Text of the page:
Researchers at the University of Las Vegas’ Center for Crime and Justice Policy have published the results of a nationwide web survey, studying public perception and acceptance of aerial drones. The study, which surveyed 636 adult US residents, reveals how Americans really feel about drones hovering over football games or delivering stuff to their doors.
The survey shows that gender, income, and political affiliation all affect the public’s view on drones. Republicans are more in favor of drones for border patrol; Democrats are more interested in using drones for journalism. Higher income brackets proved more open to the idea of drones in general; and men were more likely than women to be familiar with potential applications for drone technology.
“Public support for drone use in different contexts is strongly associated with the socio-demographic characteristics of the respondents (e.g., age, marital status, political party affiliation, income, views about public safety and individual rights),” says the report.
The survey then asked for respondents attitudes about 9 different applications for drone use, including search and rescue, military and law enforcement uses, and private commercial applications.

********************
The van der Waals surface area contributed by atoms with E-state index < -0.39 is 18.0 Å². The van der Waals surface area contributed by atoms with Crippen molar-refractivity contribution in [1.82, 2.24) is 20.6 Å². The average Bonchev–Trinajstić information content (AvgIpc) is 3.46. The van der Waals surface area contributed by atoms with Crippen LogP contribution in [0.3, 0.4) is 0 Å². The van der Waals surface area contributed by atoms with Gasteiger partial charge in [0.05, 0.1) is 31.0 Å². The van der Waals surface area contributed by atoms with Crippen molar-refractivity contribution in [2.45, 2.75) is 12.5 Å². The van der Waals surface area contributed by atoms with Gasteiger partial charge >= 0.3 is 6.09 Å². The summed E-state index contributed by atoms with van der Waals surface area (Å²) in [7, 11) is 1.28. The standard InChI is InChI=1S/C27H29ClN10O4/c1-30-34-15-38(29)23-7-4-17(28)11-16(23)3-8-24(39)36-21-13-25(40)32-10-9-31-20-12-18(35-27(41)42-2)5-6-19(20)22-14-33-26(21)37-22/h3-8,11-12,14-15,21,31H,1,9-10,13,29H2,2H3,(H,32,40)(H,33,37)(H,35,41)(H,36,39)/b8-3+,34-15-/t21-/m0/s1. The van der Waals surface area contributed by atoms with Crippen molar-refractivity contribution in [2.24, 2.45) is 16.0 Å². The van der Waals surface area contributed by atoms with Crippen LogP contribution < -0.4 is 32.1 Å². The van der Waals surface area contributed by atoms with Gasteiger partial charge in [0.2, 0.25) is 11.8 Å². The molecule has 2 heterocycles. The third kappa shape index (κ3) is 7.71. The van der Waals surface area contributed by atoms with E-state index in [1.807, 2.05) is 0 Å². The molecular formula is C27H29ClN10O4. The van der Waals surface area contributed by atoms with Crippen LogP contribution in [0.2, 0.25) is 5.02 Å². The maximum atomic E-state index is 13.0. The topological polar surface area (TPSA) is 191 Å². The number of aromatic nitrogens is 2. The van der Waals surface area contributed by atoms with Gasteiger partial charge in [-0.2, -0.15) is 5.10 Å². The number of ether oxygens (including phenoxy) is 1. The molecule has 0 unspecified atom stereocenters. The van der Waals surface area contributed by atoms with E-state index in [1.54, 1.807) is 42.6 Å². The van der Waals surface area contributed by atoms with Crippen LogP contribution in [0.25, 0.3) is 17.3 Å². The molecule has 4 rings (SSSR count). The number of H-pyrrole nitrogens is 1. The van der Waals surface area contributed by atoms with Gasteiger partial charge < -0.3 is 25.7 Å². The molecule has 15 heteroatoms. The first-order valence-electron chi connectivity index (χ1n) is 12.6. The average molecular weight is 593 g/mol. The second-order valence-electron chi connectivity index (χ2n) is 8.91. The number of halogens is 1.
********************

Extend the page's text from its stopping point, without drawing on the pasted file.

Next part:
“Public support for drone usage varies widely across contexts. Support is greatest for search and rescue activities (93% support) and climatic/geological mapping (87%). The lowest support for drone use is for crowd monitoring at large public events (43%) and for package delivery services to private residences (42%).”
“These survey findings suggest that aerial drone usage in public and private settings is a controversial social issue that is represented by both strong levels of support and opposition across these settings,” the report states.
They may also suggest that law enforcement planning on using drones to monitor crowds will face some opposition; while Walmart and Google need to invest in some PR campaigns before counting on drone delivery for everyone.
Miriam McNabb is the Editor-in-Chief of DRONELIFE and CEO of JobForDrones, a professional drone services marketplace, and a fascinated observer of the emerging drone industry and the regulatory environment for drones. Miriam has a degree from the University of Chicago and over 20 years of experience in high tech sales and marketing for new technologies.
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